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Final Day - Tuesday, December 27

Starring Peter O’Toole and Katharine Hepburn




(1968, Anthony Harvey) Henry II: “Well, what shall we hang... the holly, or each other?” 1183, and it’s Christmas at the Plantagenets: Peter O’Toole’s heavily bearded king has sprung his wife, Katharine Hepburn’s Eleanor of Aquitaine, from ten years of imposed-by-him imprisonment to negotiate the succession among his sons, Geoffrey (John Castle), Richard, later the Lion-Hearted (Anthony Hopkins in his feature debut), and John (Nigel Terry: Excalibur, Caravaggio), with King Philippe of France (future 007 Timothy Dalton in his first film) on hand to kibitz – and then the scheming, backstabbing, turn-coating, shocking revelations, and nonstop barbed quips ensue. Adapted by James Goldman from his own play, Lion won three Oscars, for Hepburn (her third, and back-to-back with Guess Who’s Coming to Dinner), Goldman, and the music by James Bond composer John Barry, with nominations for Best Picture, Director, Costumes, and for O’Toole, four years after his nomination as Henry in Becket – two of his eight non-winning nominations). Eleanor: “What family doesn't have its ups and downs?” DCP. Approx. 135 mins.



“[Director Anthony Harvey] has an eye for framing and clearly knew how to inspire his cast… But we’re ultimately here for Eleanor and Henry and the mighty duo playing them, the likes of whom we’ll never see again. When Henry calls out to Eleanor, ‘You know, I hope we never die! Do you think there’s any chance of it?’ it’s impossible not to hear it as a question Peter O’Toole is posing to Katharine Hepburn. Movie stars, like kings and queens, worry over such matters, just as movie lovers, back in the day and forever on, know that for these two celluloid gods, immortality is a given.”
– Chuck Wilson, The Village Voice

“Katharine Hepburn won an Oscar for her performance as Eleanor of Aquitaine, and Peter O’Toole unleashes his angriest, most regal growl as Henry II… [The] lavish production values can be seen in full flourish in this new restoration.”
– Ben Kenigsberg, The New York Times

“STILL FRESH AFTER 50 YEARS. The period piece has rarely been less stuffy, less constrained. 4 (OUT OF 5) GLOBES.”
– Matt Prigge, Metro

“A towering, regal monument to the healing power of sarcasm and sniping, the things that keep us sane, from which life, dreams, are made. Intelligence curdles into bitterness and every smile is a box of knives in this most voluptuous Christmas film... Centers on a never-better Katharine Hepburn, winsome in her venom, doting over a brood of actors she helped foster, the ones she ‘raised but didn’t bear.’ There’s her husband Peter O’Toole (‘I could have made a career playing Henry II’), who greets her calm maneuvering with sweeping boisterousness and lovable volume… There’s sweaty Anthony Hopkins, learning his craft and hanging on Hepburn’s every word like the son she never had. He’d pay her back for the guidance by recreating her as the greatest serial killer of the late 20th century. And finally Timothy Dalton, who became Hepburn in all but sex, preening deliciously in every role he took. The Lion in Winter is a meal for students of language, and eerily prescient regarding the climate of most holiday dinners ‘back home.’ Everyone digs into the rich script with knife and fork as if it were a Christmas ham.”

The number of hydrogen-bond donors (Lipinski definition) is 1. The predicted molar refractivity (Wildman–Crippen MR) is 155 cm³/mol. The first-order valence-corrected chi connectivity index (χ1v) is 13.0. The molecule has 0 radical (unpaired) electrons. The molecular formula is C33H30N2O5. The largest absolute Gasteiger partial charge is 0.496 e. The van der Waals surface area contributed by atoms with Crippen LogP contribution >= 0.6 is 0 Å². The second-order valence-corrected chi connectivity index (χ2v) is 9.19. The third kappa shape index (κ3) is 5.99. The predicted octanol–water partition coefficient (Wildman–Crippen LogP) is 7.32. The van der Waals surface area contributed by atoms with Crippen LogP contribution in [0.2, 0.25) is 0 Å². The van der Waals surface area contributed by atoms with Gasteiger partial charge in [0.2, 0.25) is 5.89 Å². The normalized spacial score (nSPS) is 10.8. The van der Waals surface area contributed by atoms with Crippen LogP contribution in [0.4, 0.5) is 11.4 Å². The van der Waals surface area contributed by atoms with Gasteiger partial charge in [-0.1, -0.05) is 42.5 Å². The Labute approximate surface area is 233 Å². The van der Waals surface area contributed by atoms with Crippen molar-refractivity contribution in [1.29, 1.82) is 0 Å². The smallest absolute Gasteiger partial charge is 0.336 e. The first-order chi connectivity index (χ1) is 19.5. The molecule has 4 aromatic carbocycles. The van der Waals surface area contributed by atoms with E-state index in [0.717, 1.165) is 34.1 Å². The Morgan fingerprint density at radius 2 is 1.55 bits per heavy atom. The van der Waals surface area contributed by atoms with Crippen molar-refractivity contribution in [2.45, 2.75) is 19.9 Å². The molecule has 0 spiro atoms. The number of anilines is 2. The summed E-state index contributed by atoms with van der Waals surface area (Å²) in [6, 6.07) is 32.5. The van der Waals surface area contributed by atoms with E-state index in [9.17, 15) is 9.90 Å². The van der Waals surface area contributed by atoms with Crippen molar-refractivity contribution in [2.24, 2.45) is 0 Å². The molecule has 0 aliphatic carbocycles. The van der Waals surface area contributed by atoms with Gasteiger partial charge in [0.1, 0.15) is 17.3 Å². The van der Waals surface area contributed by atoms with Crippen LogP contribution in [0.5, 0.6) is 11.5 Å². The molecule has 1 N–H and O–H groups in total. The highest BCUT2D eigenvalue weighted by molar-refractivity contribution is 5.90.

– Scout Tafoya, Brooklyn Magazine 

– The Washington Post

DYNASTY IN THE MIDDLE AGES! Has savage catfights, drippy suitors, a fruity Peter O’Toole, even a proto-Brokeback Mountain moment. What more could one ask for?”  
The Guardian

One of the joys which movies provide too rarely is the opportunity to see a literate script handled intelligently. The Lion in Winter triumphs at that difficult task; not since A Man for All Seasons have we had such capable handling of a story about ideas. But The Lion in Winter also functions at an emotional level, and is the better film, I think.”
– Roger Ebert

“Hepburn’s accent is so peculiarly hers that we just accept it as the way she talks. And it seems proper for a queen to sound like Hepburn.”
– Pauline Kael

“As intellectually delicious as the stage play and surpassing it in depth of characterization, as well as in atmosphere and setting… Hepburn certainly crowns her career as Eleanor, triumphant in her creation of a complete and womanly queen, a vulture mother who sees her sons too clearly, an aging beauty who can look her image in the eye, a sophisticate whose shrewdness is matched only by her humor… And Mr. O’Toole is her match. His characterization is an extension of the one he created for Becket, a man delighting equally in the pleasures of the flesh and the pleasures of power.”
– Judith Crist, New York Magazine

"SPECTACULAR PERFORMANCES! Hepburn and an on-fire Peter O’Toole go at each other hammer and tongs like a 12th century version of Who's Afraid of Virginia Woolf? O'Toole almost defines larger than life as he strides through the film with energy and verve."
– Kenneth Turan

Film Forum